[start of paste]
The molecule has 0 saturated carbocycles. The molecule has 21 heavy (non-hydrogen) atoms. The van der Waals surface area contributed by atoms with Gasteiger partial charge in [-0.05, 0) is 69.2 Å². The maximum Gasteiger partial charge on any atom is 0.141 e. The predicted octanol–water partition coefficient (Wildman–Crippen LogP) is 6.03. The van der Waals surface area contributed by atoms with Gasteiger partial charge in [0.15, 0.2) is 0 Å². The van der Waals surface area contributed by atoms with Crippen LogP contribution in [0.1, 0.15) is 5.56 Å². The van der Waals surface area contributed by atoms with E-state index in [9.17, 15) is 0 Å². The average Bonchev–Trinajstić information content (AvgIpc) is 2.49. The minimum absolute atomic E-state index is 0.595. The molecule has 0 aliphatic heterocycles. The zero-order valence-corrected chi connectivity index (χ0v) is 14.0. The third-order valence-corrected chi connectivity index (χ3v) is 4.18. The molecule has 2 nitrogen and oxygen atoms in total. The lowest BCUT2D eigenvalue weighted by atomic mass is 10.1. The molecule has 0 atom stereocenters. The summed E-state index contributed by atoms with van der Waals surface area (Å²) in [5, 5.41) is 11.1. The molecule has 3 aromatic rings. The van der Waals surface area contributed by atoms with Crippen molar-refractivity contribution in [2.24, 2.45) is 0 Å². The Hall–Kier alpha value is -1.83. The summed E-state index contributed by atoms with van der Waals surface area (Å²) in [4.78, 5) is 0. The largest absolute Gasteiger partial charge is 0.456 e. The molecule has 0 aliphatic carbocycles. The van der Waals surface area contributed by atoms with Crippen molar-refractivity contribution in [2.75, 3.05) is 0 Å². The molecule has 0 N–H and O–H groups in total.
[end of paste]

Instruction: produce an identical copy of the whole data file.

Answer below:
The molecule has 0 saturated carbocycles. The molecule has 21 heavy (non-hydrogen) atoms. The van der Waals surface area contributed by atoms with Gasteiger partial charge in [-0.05, 0) is 69.2 Å². The maximum Gasteiger partial charge on any atom is 0.141 e. The predicted octanol–water partition coefficient (Wildman–Crippen LogP) is 6.03. The van der Waals surface area contributed by atoms with Gasteiger partial charge in [0.15, 0.2) is 0 Å². The van der Waals surface area contributed by atoms with Crippen LogP contribution in [0.1, 0.15) is 5.56 Å². The van der Waals surface area contributed by atoms with E-state index in [9.17, 15) is 0 Å². The average Bonchev–Trinajstić information content (AvgIpc) is 2.49. The minimum absolute atomic E-state index is 0.595. The molecule has 0 aliphatic heterocycles. The zero-order valence-corrected chi connectivity index (χ0v) is 14.0. The third-order valence-corrected chi connectivity index (χ3v) is 4.18. The molecule has 2 nitrogen and oxygen atoms in total. The lowest BCUT2D eigenvalue weighted by atomic mass is 10.1. The molecule has 0 atom stereocenters. The summed E-state index contributed by atoms with van der Waals surface area (Å²) in [5, 5.41) is 11.1. The molecule has 3 aromatic rings. The van der Waals surface area contributed by atoms with Crippen molar-refractivity contribution in [2.24, 2.45) is 0 Å². The Hall–Kier alpha value is -1.83. The summed E-state index contributed by atoms with van der Waals surface area (Å²) in [4.78, 5) is 0. The largest absolute Gasteiger partial charge is 0.456 e. The molecule has 0 aliphatic carbocycles. The van der Waals surface area contributed by atoms with Crippen molar-refractivity contribution in [2.75, 3.05) is 0 Å². The molecule has 0 N–H and O–H groups in total.